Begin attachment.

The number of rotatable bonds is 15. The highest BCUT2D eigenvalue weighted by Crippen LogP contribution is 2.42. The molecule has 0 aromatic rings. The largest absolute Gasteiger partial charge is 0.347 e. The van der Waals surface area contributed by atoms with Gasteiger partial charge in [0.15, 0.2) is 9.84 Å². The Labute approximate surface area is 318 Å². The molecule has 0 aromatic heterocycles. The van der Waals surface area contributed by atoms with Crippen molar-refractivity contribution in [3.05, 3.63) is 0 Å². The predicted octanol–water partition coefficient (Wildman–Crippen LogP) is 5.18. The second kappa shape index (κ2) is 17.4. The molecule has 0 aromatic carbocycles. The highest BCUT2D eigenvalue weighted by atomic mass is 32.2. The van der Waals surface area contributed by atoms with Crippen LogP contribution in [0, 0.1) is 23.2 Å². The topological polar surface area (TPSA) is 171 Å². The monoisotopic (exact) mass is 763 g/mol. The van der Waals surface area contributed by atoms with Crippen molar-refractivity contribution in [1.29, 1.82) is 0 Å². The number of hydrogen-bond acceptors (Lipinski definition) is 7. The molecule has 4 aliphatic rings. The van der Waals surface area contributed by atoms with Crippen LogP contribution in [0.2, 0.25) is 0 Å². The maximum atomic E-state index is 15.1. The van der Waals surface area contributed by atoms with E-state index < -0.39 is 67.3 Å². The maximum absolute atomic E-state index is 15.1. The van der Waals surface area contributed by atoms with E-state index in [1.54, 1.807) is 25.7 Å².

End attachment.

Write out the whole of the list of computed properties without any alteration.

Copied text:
The number of rotatable bonds is 15. The highest BCUT2D eigenvalue weighted by Crippen LogP contribution is 2.42. The molecule has 0 aromatic rings. The largest absolute Gasteiger partial charge is 0.347 e. The van der Waals surface area contributed by atoms with Gasteiger partial charge in [0.15, 0.2) is 9.84 Å². The Labute approximate surface area is 318 Å². The molecule has 0 aromatic heterocycles. The van der Waals surface area contributed by atoms with Crippen molar-refractivity contribution in [3.05, 3.63) is 0 Å². The predicted octanol–water partition coefficient (Wildman–Crippen LogP) is 5.18. The second kappa shape index (κ2) is 17.4. The molecule has 0 aromatic carbocycles. The highest BCUT2D eigenvalue weighted by atomic mass is 32.2. The van der Waals surface area contributed by atoms with Crippen LogP contribution in [0, 0.1) is 23.2 Å². The topological polar surface area (TPSA) is 171 Å². The monoisotopic (exact) mass is 763 g/mol. The van der Waals surface area contributed by atoms with Crippen molar-refractivity contribution in [1.29, 1.82) is 0 Å². The number of hydrogen-bond acceptors (Lipinski definition) is 7. The molecule has 4 aliphatic rings. The van der Waals surface area contributed by atoms with Crippen LogP contribution in [0.2, 0.25) is 0 Å². The maximum atomic E-state index is 15.1. The van der Waals surface area contributed by atoms with E-state index < -0.39 is 67.3 Å². The maximum absolute atomic E-state index is 15.1. The van der Waals surface area contributed by atoms with E-state index in [1.54, 1.807) is 25.7 Å².